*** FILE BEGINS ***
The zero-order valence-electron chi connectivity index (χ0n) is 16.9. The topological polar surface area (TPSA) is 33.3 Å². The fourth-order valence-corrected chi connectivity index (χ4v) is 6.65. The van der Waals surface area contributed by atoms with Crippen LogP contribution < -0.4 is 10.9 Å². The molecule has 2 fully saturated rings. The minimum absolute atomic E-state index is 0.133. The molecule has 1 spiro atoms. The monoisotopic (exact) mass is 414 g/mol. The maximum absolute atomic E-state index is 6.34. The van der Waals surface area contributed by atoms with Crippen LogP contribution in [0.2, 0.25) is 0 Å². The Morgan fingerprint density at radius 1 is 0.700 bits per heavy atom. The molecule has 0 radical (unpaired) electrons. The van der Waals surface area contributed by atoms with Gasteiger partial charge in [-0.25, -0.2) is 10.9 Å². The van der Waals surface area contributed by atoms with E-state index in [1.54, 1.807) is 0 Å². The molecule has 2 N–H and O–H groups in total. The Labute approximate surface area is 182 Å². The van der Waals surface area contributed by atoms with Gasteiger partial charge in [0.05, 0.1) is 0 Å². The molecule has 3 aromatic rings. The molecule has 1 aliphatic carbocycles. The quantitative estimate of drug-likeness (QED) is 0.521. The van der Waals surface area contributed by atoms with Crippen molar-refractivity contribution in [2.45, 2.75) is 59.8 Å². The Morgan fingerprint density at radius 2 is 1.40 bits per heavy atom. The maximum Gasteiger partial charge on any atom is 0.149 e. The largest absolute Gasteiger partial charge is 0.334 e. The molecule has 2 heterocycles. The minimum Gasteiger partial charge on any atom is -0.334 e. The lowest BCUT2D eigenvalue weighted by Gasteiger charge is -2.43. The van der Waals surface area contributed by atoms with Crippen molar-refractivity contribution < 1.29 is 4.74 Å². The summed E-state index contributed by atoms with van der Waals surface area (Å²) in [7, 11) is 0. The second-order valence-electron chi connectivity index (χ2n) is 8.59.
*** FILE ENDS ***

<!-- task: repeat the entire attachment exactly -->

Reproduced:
The zero-order valence-electron chi connectivity index (χ0n) is 16.9. The topological polar surface area (TPSA) is 33.3 Å². The fourth-order valence-corrected chi connectivity index (χ4v) is 6.65. The van der Waals surface area contributed by atoms with Crippen LogP contribution < -0.4 is 10.9 Å². The molecule has 2 fully saturated rings. The minimum absolute atomic E-state index is 0.133. The molecule has 1 spiro atoms. The monoisotopic (exact) mass is 414 g/mol. The maximum absolute atomic E-state index is 6.34. The van der Waals surface area contributed by atoms with Crippen LogP contribution in [0.2, 0.25) is 0 Å². The Morgan fingerprint density at radius 1 is 0.700 bits per heavy atom. The molecule has 0 radical (unpaired) electrons. The van der Waals surface area contributed by atoms with Gasteiger partial charge in [-0.25, -0.2) is 10.9 Å². The van der Waals surface area contributed by atoms with E-state index in [1.54, 1.807) is 0 Å². The molecule has 2 N–H and O–H groups in total. The Labute approximate surface area is 182 Å². The van der Waals surface area contributed by atoms with Gasteiger partial charge in [0.05, 0.1) is 0 Å². The molecule has 3 aromatic rings. The molecule has 1 aliphatic carbocycles. The quantitative estimate of drug-likeness (QED) is 0.521. The van der Waals surface area contributed by atoms with Crippen molar-refractivity contribution in [2.45, 2.75) is 59.8 Å². The Morgan fingerprint density at radius 2 is 1.40 bits per heavy atom. The maximum Gasteiger partial charge on any atom is 0.149 e. The largest absolute Gasteiger partial charge is 0.334 e. The molecule has 2 heterocycles. The minimum Gasteiger partial charge on any atom is -0.334 e. The lowest BCUT2D eigenvalue weighted by Gasteiger charge is -2.43. The van der Waals surface area contributed by atoms with Crippen molar-refractivity contribution < 1.29 is 4.74 Å². The summed E-state index contributed by atoms with van der Waals surface area (Å²) in [7, 11) is 0. The second-order valence-electron chi connectivity index (χ2n) is 8.59.